Tributes poured in on social media. Her mother Heather Teale wrote on Facebook: ‘My beautiful Daughter Bethany Walker was taken from me.

Miss Walker wanted to study midwifery and was due to head for Aberdeen University later this year.

Melanie Coombs, 56, who defied her death sentence and beat terminal cancer three times died from ‘Aussie flu’.

Ms Coombs, from Hailsham, East Sussex, eventually succumbed to pneumonia and passed away in hospital shortly after Christmas.

Her grieving son, Anthony Butler, 30, believes the deadly H3N2 strain of influenza A, dubbed ‘Aussie flu’ was responsible for his mother’s eventual death.

Speaking about his ‘inspirational’ mother’s ordeal for the first time, he told Mirror Online: ‘She said, “cancer won’t kill me” – and she was right. 

Owen Hardy, 95, from Chichester, lost his battle to the bug on January 4. His family said his death is a ‘huge loss for the nation’.

The World War II Spitfire veteran died after contracting one of the killer flu strains that is currently circulating the UK, his grieving daughter revealed.

During his time serving for the RAF in the war, the wing commander’s heroics saw him be awarded the top medal for valour – the Legion d’Honneur. 

His heartbroken daughter, Debbie Elliott, told the Chichester Observer: ‘It’s a huge loss. We’re all devastated. He has left a huge gap in all of our lives. 

Sean Hughes, from Dublin, died from the ‘flu’ on January 12, his heartbroken parents revealed days after.

The 15-year-old, who was an aspiring rapper, passed away in hospital after being rushed for emergency treatment the evening before.

Doctors were adamant Sean, known to his friends as Lil’ Red, had the flu when they saw him on Wednesday.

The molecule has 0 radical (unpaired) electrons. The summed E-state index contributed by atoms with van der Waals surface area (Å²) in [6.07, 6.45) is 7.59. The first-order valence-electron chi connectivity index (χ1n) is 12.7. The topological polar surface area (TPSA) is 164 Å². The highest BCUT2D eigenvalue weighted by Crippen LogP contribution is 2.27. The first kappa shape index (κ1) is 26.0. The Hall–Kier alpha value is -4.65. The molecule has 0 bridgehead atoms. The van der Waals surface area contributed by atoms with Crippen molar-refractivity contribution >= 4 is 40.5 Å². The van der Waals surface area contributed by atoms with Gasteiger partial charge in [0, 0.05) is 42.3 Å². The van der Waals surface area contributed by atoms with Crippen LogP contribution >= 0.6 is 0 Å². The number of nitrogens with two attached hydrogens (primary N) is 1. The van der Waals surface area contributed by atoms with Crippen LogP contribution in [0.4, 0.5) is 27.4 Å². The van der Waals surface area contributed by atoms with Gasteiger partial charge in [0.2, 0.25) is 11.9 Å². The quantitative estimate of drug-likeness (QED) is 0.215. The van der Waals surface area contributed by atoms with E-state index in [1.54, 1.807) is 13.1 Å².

Tributes flooded in for Sean, who was ‘loved by everyone’ and described as a ‘larger-than-life young man’ who was ‘way ahead of his years’. 

Health agencies for each of the home nations monitor ‘excess deaths’ – how many more people die than expected – to give a rough estimate of flu deaths.

However, Public Health England, Health Protection Scotland and Northern Ireland’s Public Health Agency all provide data on how many have died in intensive care.

There were 30 new deaths recorded in England last week, and one was recorded in both Scotland and Northern Ireland.

This means the death toll of 231 is likely to only be a fraction of the true number. A rough victim count will be tallied at some point later this year.

Deaths have already risen to a ‘statistically significant’ amount in Scotland, Northern Ireland and England – but has yet to breach the level set in Wales.

ENGLAND 7.6 8.5 11.4 18.9 21.0 37.3 53.1  54.1  52.1 
LAST YEAR 8.2 9.0 12.1 16.2 12.0 18.8 20.3 16.5 15.9 
EPIDEMIC 109 109 109 109 109 109 109 109 109 
WALES 5.9 6.4 8.7 13.2 16.7 38.9 62.1 74.7 53.0 
LAST YEAR  9.2 12.9 13.4 12.4 13.4 21.1 17.1 17.8 18.9   
EPIDEMIC 75 75 75 75 75 75 75 75 75   
SCOTLAND 9.3 15.1 32.5 41.0 46.3 107.2 113.9  102.1 82.3 
LAST YEAR 9.8 11.7 11.1 16.2 12.8 13.6 22.7 19.7 19.6 
EPIDEMIC 419 419 419 419 419 419 419 419 419 
N IRELAND 4.0 8.2 10.1 20.7 22.7 52.6 65.2 52.1 44.2 
LAST YEAR 17.7 23.2 21.5 29.1 20.9 32.1 33 21.4 23.0 
EPIDEMIC 142 142 142 142 142 142 142 142 142 

Officials announce an epidemic when flu symptoms reported in GP consultations breach an amount per 100,000 patients, with each country having its own level.

  • In England, 52.1 GP consultations per 100,000 report flu symptoms. An epidemic would be defined as breaching 108.9 per 100,000.